‘The Territory’ Review: A Revelatory and Immersive Documentary About the Ongoing Crisis in the Amazon

Documentaries that set out to tackle complex subjects and narratives in a single feature can be tricky to pull off. While there is often a necessity to condense potentially decades of context to fit within a bounded runtime, history is much broader and more expansive than that. What makes The Territory such a stunning and standout work is that it never loses sight of this history that is inexorably intertwined with those living with its repercussions now. A debut feature from director Alex Pritz that won multiple awards at the Sundance Film Festival, it is now getting a release from National Geographic in a moment where it remains as painfully and profoundly relevant as ever. It centers on the Uru-eu-wau-wau Indigenous people and the precarity they face in modern-day Brazil, where the Amazon they have lived in for generations is being decimated. Making matters worse was the election of the far-right nationalist Jair Bolsonaro who has eroded protections for the land and the people that are still living in it.

The documentary grounds itself in this ongoing crisis, revealing in precise detail how it poses an existential threat to both the Uru-eu-wau-wau and the world as a whole due to the devastating impacts this ongoing deforestation has on the climate. The opening text informs us of how this truly began back in the 1980s when the government first made contact with the Indigenous peoples who had remained isolated until that point. This moment had predictably immense consequences that are still being felt now all these decades later as the destruction of what was is continuing to ratchet up unabated. All of the many vibrant and lush details of what remains of this serene world are interwoven throughout all of this, visually communicating just what is being lost as deforestation continues. No one is more aware of this than twenty-year-old Bitaté who we see become a leader that forms a resistance movement to try to stem the tide of destruction. Against long odds and potential annihilation, the documentary becomes as much a portrait of him as it is of the struggle he is facing.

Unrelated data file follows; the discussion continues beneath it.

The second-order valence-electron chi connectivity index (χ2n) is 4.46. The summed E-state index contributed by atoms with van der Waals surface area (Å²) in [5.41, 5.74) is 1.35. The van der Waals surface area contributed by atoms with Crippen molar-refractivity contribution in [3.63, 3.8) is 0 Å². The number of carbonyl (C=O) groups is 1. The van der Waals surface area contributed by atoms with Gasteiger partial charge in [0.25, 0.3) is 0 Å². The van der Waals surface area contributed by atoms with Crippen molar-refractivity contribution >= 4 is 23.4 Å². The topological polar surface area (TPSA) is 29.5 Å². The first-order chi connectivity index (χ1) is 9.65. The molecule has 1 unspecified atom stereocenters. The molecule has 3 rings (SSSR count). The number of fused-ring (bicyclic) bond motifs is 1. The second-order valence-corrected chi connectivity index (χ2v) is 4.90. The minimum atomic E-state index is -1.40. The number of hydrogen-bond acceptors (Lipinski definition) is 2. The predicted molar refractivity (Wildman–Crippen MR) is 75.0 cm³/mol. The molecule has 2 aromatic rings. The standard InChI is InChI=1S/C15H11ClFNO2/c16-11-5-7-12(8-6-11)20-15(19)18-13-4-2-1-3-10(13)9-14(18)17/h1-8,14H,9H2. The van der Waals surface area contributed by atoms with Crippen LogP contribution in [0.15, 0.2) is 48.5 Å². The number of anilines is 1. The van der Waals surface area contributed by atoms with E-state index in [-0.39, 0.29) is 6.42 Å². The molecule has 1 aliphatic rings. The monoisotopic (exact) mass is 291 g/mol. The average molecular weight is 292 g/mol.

There are plenty of quiet moments where we see him grappling with this responsibility, such as an early discussion where he hears from an elder about how this immense intergenerational struggle for survival will now fall to him. Where the documentary becomes most interesting is when Pritz turns the camera over to the people themselves. While part of this is done out of concerns stemming from the pandemic, it makes for a riveting and quietly revolutionary late act. We get to see them on the ground as they work together to drive off those that want to take the land for themselves. While they can’t be everywhere at once, the documentary places us in their hands and sees how they are doing everything they can to protect the future of their people. It is a battle against colonialism playing out in real-time that Pritz, smartly, makes himself as absent in as possible. He is merely there to bear witness and convey the story of the people themselves to us, showing the reality of their precarious existence. It is an overwhelmingly evocative and emotional experience, reverentially delving into this unseen world just as it continually teeters on the edge of irreversible annihilation.